global agenda 88.
(photo credit: )
After several decades in which Israel’s “energy sector” comprised a bunch of half-baked local companies (legally structured as partnerships, but let’s skip the niceties) in the “oil-exploration sector,” Israel is on the way to becoming an energy producer and an energy exporter. The process began in 1999, when deposits of natural gas were discovered offshore by the Yam Thetis group. Those fields have now been developed and will soon be exhausted; they were not big enough to be a game changer at the macro level.
In January 2009, an Israeli syndicate, headed by companies owned by Yitzhak Tshuva and partnered with the veteran American exploration company Noble Energy, made a major discovery in the Mediterranean off the Haifa shore. The Tamar field was, even on initial estimates, a major find – apparently the third biggest in the world last year and potentially enough to supply Israel’s needs for 15-20 years. Its immediate impact was to save the Tshuva group from being dragged down to Davy Jones’s locker by the deadweight of debts used to finance his global real-estate empire. But that is a side issue (unless you happen to be a shareholder or bondholder in the Tshuva group).
Tamar and the wells being drilled in its general area have spurred a massive speculative boom in the local oil-exploration sector, and the relevant companies have become the darlings of the local stock exchange, with every item of information and misinformation about them scrutinized as if it was holy writ. That is also nice, but also a side issue, unless you are a speculator on the Tel Aviv Stock Exchange. What really matters is that there is no longer any doubt that the Israeli energy sector – mostly natural gas, but maybe some oil too; mostly offshore, but maybe some onshore, too – has become a big deal.
The myopic and bean-counting response of some Israeli government officials has been to propose changing the rules governing taxation and royalties of oil and gas discoveries. If this is done retroactively, as some of the stupider and more intensely obtuse proposals suggest, then the golden goose will be slaughtered while still a chick (or whatever baby geese are called). If it is done sensibly, in a graduated manner and with future effect, there should be enough profit for everyone, including the taxpayer. But even that is not the point.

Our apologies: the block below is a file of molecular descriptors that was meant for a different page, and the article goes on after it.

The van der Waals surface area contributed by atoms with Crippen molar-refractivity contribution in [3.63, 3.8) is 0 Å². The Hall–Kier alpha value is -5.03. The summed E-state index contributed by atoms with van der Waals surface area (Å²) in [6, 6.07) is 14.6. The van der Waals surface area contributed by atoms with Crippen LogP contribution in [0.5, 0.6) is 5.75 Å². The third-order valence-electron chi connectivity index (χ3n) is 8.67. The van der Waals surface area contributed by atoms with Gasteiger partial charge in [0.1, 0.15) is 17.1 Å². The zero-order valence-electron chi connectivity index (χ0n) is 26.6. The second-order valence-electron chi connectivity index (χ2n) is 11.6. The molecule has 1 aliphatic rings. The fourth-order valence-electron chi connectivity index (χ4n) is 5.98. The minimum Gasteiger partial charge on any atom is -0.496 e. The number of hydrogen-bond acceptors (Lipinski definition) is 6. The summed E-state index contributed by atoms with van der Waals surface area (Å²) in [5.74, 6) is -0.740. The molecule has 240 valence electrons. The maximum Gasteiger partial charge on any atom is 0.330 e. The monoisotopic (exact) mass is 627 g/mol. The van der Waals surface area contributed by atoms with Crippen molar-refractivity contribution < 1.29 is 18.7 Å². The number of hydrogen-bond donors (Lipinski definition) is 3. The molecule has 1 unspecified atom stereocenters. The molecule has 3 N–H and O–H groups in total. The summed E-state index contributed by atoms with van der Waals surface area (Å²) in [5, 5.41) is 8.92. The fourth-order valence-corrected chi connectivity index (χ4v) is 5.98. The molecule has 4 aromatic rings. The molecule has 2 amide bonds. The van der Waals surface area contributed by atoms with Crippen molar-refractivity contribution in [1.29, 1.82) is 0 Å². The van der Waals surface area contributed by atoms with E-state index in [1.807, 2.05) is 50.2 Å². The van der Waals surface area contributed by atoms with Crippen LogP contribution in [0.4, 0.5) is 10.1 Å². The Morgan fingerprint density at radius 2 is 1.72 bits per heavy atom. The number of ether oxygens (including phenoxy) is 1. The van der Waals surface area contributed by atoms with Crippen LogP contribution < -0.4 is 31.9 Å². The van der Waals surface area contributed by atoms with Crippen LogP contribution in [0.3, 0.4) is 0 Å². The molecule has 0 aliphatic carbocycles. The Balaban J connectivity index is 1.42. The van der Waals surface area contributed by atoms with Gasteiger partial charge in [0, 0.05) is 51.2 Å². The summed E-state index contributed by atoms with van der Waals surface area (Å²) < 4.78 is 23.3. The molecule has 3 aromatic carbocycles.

The prospect of Israel generating most, or all, of its energy requirements from its own resources is truly a game changer, with massive implications for the entire economy and, even more critically, for the country’s geostrategic position. These implications will be realized gradually, as the process of bringing “onstream” the fields that have been, are being and probably will be discovered will take several years and cost many billions of dollars. Changing the energy infrastructure of the country from being based on oil or coal to natural gas – starting with the Israel Electric Corporation, where the process is already under way – will also take years but ultimately will be highly worthwhile economically and ecologically.
The primary macroeconomic impact of this change will be in Israel’s trade. Energy imports are by far the largest single factor influencing the country’s balance of trade and, by extension, its balance of payments. In late 2008, when oil prices collapsed, the chronic trade deficit evaporated and, for months, Israel ran a trade surplus. Ideally, the new vista is of a permanent trade surplus and an even bigger surplus on the balance of payments than we have been running in recent years.
But there is another side to the impending energy bonanza. The dark
side of the force, in the context of natural resources riches, is
called “the Dutch disease.” In the late 1960s, Holland – the epitome of
a hard-working, Protestant-ethic, sober and no-nonsense industrialized
European economy – made major offshore discoveries of natural gas. The
result was that Holland “struck it rich,” the Dutch currency soared in
value, Dutch labor and Dutch products became uncompetitive – a fatal
development for a small trading economy such as Holland – and the
country’s economic and social fabric suffered serious damage. A decade
later, the process repeated itself in the UK, when North Sea oil began
to flow and sterling became a “petro currency” during the second oil
shock of 1979-80.
In Israel’s case, the shekel is already overvalued and the decline of
the euro is rapidly exacerbating this problem. The dreaded Dutch
disease is a real threat in the medium term, when the investments have
been made and the gas comes ashore. Thus, while large-scale discoveries
of energy sources are a tremendous boon, it is important to remember
that they are a mixed blessing.
At the macroeconomic level, the government needs to start thinking very
seriously not just abut how much revenue it can rake in, which is the
remit of the recently appointed committee headed by Prof. Eitan
Sheshinki, but about the very varied and diverse impacts that Tamar,
Leviathan and our other offshore assets will have across the board.
Ironically, this might prove easier to do after this week’s events, in
which Israel made another important offshore discovery: that if you
make waves out at sea, they can come ashore as a firstname.lastname@example.org